Your Motivations. I'm unclear on your motivation for telling him. Is she still a danger to him physically? Or is it important he knows she is unable to love him like a "normal" person could (whatever that means)? Or is it because you believe she's lying to him and deserves to know that? Or something else?
Her Feelings Towards Him. She clearly has some attachment to him. From what you've laid out, I'd argue she loves him as much as she's capable of "loving" someone (e.g., her concern with you telling him about the diagnosis is that he'd leave her -- that seems to indicate she doesn't like that outcome). You appear to write off this attachment has purely sexual. Why?"
"Wow. That's the hardest AITA I've read in a long time.
You're ethically compromised either way. It's probably best you stay out of it."
"Wow. I have never read an AITA and not immediately known what was right until this post. I feel for you. I'm going to go with NTA no matter what you do because your heart is obviously in the right place."
"Nta but I feel like your daughter probably had to put in a lot of work to get to this place in life... and you telling him could quite possibly destroy her and send her spiraling? Just a thought."
If we remove the idea that this is warning some unsuspecting young man about marrying a sociopath, this instead becomes informing a future husband about his future wife's diagnosis.
This is still a morally gray area, but it comes much more into perspective when viewed this way.
Does a man have a right to know his wife has diabetes? Is it your responsibility to tell your daughter's fiancé she lives with an attention deficit disorder?
When viewed as a mere psychiatric diagnosis, it can be easier to see it as the daughter's business.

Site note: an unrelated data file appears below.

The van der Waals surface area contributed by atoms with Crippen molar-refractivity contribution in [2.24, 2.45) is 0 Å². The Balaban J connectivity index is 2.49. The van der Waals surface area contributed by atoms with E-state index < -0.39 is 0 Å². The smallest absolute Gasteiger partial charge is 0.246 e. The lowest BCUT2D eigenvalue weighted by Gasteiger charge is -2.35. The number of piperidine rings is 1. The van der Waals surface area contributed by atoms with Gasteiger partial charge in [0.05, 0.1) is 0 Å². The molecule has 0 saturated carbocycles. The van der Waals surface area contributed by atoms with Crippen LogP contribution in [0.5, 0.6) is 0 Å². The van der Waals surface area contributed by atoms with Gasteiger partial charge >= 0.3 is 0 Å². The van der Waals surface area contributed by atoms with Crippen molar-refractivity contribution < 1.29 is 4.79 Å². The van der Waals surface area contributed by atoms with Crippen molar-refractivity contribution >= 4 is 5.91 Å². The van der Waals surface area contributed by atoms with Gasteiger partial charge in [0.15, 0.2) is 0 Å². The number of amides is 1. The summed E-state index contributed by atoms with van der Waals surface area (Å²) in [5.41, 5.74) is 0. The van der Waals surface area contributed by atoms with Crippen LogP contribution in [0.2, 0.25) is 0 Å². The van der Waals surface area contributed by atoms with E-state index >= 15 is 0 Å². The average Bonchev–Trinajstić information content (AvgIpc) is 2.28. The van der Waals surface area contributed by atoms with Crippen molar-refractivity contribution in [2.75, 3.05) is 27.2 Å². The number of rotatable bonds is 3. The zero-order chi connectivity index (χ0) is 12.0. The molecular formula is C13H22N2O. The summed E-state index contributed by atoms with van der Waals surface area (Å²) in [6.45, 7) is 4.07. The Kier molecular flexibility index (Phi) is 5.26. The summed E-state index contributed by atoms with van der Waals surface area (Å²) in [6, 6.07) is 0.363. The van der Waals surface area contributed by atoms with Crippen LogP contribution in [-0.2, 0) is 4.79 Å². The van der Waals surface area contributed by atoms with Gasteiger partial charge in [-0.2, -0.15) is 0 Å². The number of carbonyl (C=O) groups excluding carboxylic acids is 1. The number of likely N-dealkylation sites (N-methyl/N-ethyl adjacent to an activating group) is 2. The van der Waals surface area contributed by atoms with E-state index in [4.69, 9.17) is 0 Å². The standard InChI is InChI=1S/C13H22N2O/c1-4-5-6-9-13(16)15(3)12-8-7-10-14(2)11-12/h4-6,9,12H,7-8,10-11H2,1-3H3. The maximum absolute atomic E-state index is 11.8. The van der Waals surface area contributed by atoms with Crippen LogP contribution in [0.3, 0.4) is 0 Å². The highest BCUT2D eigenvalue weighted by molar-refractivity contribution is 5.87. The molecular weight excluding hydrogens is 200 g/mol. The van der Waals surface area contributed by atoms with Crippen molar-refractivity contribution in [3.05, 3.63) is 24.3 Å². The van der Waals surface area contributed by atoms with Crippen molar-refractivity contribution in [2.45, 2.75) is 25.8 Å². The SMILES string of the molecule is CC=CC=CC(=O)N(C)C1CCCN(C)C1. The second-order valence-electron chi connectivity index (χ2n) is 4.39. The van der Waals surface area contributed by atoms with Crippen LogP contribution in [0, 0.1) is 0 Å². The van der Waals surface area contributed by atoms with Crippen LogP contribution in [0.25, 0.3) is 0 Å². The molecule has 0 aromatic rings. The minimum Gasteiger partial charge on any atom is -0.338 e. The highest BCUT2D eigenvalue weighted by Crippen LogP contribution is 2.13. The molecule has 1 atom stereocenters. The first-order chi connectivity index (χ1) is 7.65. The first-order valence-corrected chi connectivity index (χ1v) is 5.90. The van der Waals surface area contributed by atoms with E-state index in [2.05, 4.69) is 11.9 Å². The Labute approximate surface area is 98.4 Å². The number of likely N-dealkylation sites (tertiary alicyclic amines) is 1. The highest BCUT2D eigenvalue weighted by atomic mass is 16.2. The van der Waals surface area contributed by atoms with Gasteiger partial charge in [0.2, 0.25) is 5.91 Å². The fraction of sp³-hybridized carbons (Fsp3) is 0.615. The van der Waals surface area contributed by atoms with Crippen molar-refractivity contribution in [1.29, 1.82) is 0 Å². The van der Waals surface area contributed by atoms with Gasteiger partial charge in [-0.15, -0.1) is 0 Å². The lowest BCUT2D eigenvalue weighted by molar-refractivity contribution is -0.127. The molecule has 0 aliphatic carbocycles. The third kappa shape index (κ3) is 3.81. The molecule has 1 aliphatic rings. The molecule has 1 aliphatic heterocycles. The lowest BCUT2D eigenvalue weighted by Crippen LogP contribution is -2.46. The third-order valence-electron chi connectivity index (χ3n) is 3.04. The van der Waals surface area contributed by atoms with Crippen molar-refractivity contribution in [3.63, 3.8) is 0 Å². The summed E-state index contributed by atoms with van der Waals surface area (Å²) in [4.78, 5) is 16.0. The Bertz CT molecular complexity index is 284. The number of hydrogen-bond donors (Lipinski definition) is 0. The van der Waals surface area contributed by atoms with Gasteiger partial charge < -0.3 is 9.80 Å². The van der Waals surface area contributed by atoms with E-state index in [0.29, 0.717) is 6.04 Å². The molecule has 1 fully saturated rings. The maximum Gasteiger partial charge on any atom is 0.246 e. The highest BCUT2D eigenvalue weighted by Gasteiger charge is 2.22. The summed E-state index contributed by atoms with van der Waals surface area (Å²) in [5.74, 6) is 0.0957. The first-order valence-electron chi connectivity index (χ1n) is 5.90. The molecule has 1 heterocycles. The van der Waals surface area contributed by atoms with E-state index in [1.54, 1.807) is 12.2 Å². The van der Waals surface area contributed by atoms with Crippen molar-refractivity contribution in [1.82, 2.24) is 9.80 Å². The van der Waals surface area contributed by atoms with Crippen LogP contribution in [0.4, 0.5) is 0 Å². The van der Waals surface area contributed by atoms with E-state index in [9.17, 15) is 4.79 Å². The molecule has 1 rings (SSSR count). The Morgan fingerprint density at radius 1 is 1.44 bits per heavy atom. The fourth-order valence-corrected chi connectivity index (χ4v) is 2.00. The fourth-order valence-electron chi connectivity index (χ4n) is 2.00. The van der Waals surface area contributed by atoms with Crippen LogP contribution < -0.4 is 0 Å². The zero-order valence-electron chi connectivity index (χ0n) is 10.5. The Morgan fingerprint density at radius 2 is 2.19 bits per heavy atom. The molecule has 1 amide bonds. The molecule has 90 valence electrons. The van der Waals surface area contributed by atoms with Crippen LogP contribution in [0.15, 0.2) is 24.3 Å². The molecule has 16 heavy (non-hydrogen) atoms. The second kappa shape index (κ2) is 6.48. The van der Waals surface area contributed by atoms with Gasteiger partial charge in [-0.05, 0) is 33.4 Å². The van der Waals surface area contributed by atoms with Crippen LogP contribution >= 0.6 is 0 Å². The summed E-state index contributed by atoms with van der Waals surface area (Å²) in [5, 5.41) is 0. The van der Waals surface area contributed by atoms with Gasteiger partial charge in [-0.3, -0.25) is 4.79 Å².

"YTA completely. I say this as someone who is qualified to make these types of diagnoses and provide appropriate treatment. She has a history of problematic behaviour but it sounds like she is well functioning enough as an adult. Maybe she loves in different ways to others but that doesn't exclude her from having positive relationships. In fact, it is this sense of safety in a relationship that will help her keep learning these skills. I get that reddit isn't going to like this, because it believes that 'sociopaths' exist in some distinct bad and untreatable category. But this is not true. significantly, sociopathy isn't even a recognised diagnosis so I'd be very cautious of any care provider who gave your daughter this label. Every single person with any form of history of trauma, early parental relationship difficulties or the 40% of people who don't have a secure attachment style will have difficulty feeling love or being loved in relationships. Nobody runs around warning future partners of these things."
The father hasn't updated his post, nor has he responded to any comments about the matter, so we're unsure how this story has turned out yet.
If he tells and she gets upset, it may ruin his relationship with her.
If he doesn't, the boyfriend may feel betrayed by the family if he ever does learn the truth.
It's a difficult situation with no easy answers. I wish them well.